This means, of course, reading some of the questions and answers. It appears that there’s a whole bunch of people signed in to answer questions, not a robot. That was actually a shock. My search engines are meant to be machines, not more f**king people. How can I trust a person – I want a machine to provide me with facts, not another person and their values. I soon realise that my question doesn’t seem to quite fit the profile as it’s those who precisely want opinion with their facts who seem to ‘Just ask…’ Not that there’s anything wrong in this kind of personal advice. (You might even be able to make an OK living off it as part of the new layer of Sohists in the world).

Well actually, yes, in fact, there is something a bit off it seems. It is, after all, not a person I’m talking to here. It’s not anything more than a machine, even if we take this machine to be the text in whatever form it is delivered. It’s a machine. You’re a machine. The thing that answers is a machine and the thing that asks is a machine but these questions, it seems they need more than machine answers in order to be more than machine questions and I’m not convinced that’s what they get online – unless, of course, they trust that there’s a human being out there in the world. That, surely, is something we all know, that we need to trust that there’s another human being out there, another one of us. As surely as I know it, it’s true.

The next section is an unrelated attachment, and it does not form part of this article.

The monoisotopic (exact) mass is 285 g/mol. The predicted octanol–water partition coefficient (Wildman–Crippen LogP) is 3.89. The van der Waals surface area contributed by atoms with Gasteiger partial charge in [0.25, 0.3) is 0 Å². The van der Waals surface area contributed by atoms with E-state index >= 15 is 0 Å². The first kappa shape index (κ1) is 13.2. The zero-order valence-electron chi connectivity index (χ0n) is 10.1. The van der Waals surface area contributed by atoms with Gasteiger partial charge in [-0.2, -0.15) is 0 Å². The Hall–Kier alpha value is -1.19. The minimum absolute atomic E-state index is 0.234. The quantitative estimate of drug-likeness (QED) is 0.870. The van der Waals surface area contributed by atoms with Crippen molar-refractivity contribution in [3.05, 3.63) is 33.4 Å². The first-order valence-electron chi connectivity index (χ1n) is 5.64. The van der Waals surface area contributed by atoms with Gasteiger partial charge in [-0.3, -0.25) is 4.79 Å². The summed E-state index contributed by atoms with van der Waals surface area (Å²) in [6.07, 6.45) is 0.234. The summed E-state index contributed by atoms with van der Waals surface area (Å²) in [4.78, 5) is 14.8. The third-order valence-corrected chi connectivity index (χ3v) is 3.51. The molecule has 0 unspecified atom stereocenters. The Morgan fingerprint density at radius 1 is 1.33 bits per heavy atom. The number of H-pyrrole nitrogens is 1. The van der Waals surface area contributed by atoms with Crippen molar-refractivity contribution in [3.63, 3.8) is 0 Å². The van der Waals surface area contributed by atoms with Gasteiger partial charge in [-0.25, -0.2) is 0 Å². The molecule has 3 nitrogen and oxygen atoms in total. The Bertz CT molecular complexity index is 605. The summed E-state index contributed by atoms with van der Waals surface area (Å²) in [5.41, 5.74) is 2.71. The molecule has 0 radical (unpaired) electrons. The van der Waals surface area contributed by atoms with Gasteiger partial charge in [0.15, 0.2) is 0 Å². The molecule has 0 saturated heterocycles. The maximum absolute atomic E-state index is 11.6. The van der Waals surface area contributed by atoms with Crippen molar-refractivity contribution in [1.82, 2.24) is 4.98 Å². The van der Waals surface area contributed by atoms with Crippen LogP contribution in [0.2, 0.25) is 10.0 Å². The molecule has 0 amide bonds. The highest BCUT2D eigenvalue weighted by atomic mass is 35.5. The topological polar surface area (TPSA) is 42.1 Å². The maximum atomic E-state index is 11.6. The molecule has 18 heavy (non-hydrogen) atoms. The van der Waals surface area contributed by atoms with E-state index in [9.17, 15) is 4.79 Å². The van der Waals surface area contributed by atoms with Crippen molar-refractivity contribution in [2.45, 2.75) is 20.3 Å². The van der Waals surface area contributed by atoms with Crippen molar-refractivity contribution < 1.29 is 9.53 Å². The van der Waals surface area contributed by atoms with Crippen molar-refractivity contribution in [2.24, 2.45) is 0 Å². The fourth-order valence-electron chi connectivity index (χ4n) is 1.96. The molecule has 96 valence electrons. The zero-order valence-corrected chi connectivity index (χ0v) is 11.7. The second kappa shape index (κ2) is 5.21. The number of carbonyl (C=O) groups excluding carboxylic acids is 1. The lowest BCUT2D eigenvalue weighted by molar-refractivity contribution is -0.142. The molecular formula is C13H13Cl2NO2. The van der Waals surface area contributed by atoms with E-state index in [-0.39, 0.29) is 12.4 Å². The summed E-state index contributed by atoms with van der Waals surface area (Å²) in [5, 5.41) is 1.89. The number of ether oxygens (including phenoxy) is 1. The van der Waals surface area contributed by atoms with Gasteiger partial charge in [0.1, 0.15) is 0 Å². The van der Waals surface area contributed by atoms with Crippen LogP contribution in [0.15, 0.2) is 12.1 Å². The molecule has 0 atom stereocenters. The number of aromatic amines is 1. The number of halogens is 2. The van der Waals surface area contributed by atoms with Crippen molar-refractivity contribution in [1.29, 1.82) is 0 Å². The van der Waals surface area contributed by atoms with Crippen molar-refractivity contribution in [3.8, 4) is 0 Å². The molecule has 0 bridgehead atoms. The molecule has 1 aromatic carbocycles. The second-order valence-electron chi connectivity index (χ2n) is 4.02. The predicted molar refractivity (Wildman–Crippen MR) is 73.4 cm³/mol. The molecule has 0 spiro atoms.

This last moment is the explosive one. As surely as I know it, it’s true. This is the danger and the hope, that which we work towards. The therapy might be to realise we cannot allow the sureness to ever be complete but this is just a reaction to that finite reality of the uncanny, the shiver and the shudder. The knight of faith surely knows as surely as he can and his truth is thus an infinite finitude, both as real and as unreal as he might want it to be. Who cannot want that?

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philosopher and filmmaker from brighton, currently teaching philosophy at the Free University of Brighton